When you think of the world’s tallest mountain, which one comes to mind? Most people immediately think of Mount Everest, which at a whopping 29,029 ft (8,848 meters), is indeed the tallest mountain!
But what if I told you that there is a chance that this legendary mountain has actually shrunk in size? Yes, you heard it right!
In 2015, Nepal was struck by a 7.8 magnitude earthquake. Satellite images show that the capital city Kathmandu rose by 3 feet, while Mt Everest shrunk by one inch. And so, India’s Surveyor-General Swarna Subba Rao is out to uncover the truth.
Where Is Everest?
Mt Everest is the Earth’s highest mountain, found in the Himalayan Mountain Range. It forms the border between the countries of Nepal and Tibet in the continent of Asia.
The mountain first came to world's attention in 1856, when India published a survey that said Mount Everest’s (then called Peak XV) height was 29,002 ft (8,840 meters). Since then, Mt Everest’s height has been disputed by many countries. From 2005-2010, China and Nepal were in a disagreement: China believed Everest’s height was 29,016 feet (8844 meters), while Nepal insisted that it was 29,029 (8,848 meters) tall. What was the reason behind the different measurements? Nepal measured the snow on the top of the peak, while China didn’t.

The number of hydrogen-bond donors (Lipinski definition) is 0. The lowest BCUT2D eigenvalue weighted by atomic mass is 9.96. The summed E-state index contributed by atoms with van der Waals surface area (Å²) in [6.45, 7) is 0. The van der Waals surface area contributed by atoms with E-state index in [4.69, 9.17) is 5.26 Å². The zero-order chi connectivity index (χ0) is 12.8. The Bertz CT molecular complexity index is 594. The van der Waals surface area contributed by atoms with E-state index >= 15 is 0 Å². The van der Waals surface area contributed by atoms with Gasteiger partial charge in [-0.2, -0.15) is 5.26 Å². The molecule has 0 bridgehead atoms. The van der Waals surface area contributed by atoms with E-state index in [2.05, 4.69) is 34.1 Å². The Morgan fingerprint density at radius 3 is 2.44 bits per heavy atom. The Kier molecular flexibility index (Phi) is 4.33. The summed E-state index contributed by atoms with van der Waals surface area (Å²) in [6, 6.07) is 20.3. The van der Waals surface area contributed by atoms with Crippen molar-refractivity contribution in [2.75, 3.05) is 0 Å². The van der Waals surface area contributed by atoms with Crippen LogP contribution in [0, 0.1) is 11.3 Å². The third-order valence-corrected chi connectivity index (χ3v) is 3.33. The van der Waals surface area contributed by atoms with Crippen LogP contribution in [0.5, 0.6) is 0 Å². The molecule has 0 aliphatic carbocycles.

Nepal sits at the juncture of two tectonic plates -- sections of the Earth’s crust that come together to form the entire Earth’s surface. When the two tectonic plates rub together causing the earthquake, there is a chance that the areas around it may have gone up and down.
How Are Heights Measured
Scientists and professional surveyors use a method called triangulation to find out the height of mountains.
To calculate the elevation of a mountain, scientists first measure the distance between two points on the ground. They then measure the angles between each point on the ground and the top of the mountain using a telescopic device known as theodolite -- much like a protractor you use in classrooms. Once you know two angles and one side, using principles of geometry, the height of the mountain can be calculated.
Scientists plan to use triangulation, along with GPS satellites to pinpoint the specific location of the mountain’s peak. GPS technology can accurately predict latitiude, longituge and height of the mountain as long as the signals are clear. Since installing a GPS receiver at the peak is not possible, it is done at base camp.
Using these strategies, India’s Surveyor-General Swarna Subba Rao’s team will determine if Mount Everest has shrunk. It will still hold the title for the tallest mountain, and will remain as legendary as ever.